Elon Musk And The Future Of The BFR

A comparison of multiple SpaceX rockets.

Since the maiden flight of the Falcon 1 on September 28th 2008, it is hard to deny that Elon Musk’s most ambitious company “SpaceX” has made tremendous progress in it’s space travel capabilities. But what does the future hold for this technologically advanced, privately owned, space company?

On the 6th February 2018 Falcon Heavy successfully took off from Cape Canaveral. The impressive aircraft totalling in at just 230ft may seem a little small but it’s power is not to be underestimated. It generated over 5 million pounds of thrust on takeoff.  Which makes it the most powerful rocket currently in use.

After the success of the Falcon Heavy launch, Elon looked onward to make an even more powerful rocket the BFR (Big Falcon Rocket). Although the BFR has just recently been renamed to “Starship”, it will definitely take time for BFR to fade away due to it’s publicity over the past 6 months.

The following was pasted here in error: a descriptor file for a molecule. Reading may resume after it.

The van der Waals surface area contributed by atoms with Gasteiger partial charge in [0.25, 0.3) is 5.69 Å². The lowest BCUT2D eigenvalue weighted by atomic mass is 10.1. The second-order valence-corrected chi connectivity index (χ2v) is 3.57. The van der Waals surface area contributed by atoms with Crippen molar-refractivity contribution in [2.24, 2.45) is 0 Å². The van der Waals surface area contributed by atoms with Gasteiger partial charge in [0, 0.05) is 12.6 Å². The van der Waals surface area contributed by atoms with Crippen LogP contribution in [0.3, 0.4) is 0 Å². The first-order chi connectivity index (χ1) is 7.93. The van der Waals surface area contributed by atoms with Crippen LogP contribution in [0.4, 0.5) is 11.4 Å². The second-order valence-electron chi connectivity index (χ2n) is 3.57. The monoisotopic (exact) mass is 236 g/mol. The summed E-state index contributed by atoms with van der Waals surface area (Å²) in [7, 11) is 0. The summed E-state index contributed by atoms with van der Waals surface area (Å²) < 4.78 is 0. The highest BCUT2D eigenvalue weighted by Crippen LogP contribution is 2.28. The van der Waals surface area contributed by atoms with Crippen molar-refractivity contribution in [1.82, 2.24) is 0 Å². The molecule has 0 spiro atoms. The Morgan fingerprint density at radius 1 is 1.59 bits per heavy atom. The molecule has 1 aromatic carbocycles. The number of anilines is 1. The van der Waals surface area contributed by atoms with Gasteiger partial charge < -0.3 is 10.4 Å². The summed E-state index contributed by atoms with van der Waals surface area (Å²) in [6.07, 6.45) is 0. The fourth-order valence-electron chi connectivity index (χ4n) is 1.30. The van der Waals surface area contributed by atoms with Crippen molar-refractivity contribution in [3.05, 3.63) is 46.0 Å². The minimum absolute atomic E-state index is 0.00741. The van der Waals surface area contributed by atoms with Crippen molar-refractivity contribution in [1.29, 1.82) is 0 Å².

Last month SpaceX released the name of the first person to take a commercial flight around the moon, Yusaku Maezawa is a Japanese billionaire who purchased the flight for an estimated $70-90 million. If Yusaku is successful in his voyage it will make him the first commercial space passenger aboard the Starship.

SpaceX has also begun construction of their own spaceport in South Texas. The site in Texas will be used to test the new Starship spacecraft and eventually see it launch fully in its own maiden voyage.

Overall we can see that SpaceX and the BFR (now Starship) have all developed radically and are continuing to do so. Since 2002 when SpaceX was founded and had the goal of reducing space transportation costs and enabling the colonisation of Mars they have made some clear cut progress, taking a lot of people by surprise. Especially the landing of the orbital boosters during the Falcon Heavy launch.

As indicated many times Elon hopes that SpaceX will provide interplanetary and lunar based missions within the next decade, but time estimates like this are always changing due to costs and setbacks. But with competition high between NASA, Mars One and SpaceX, it will be interesting to see who makes the first big step.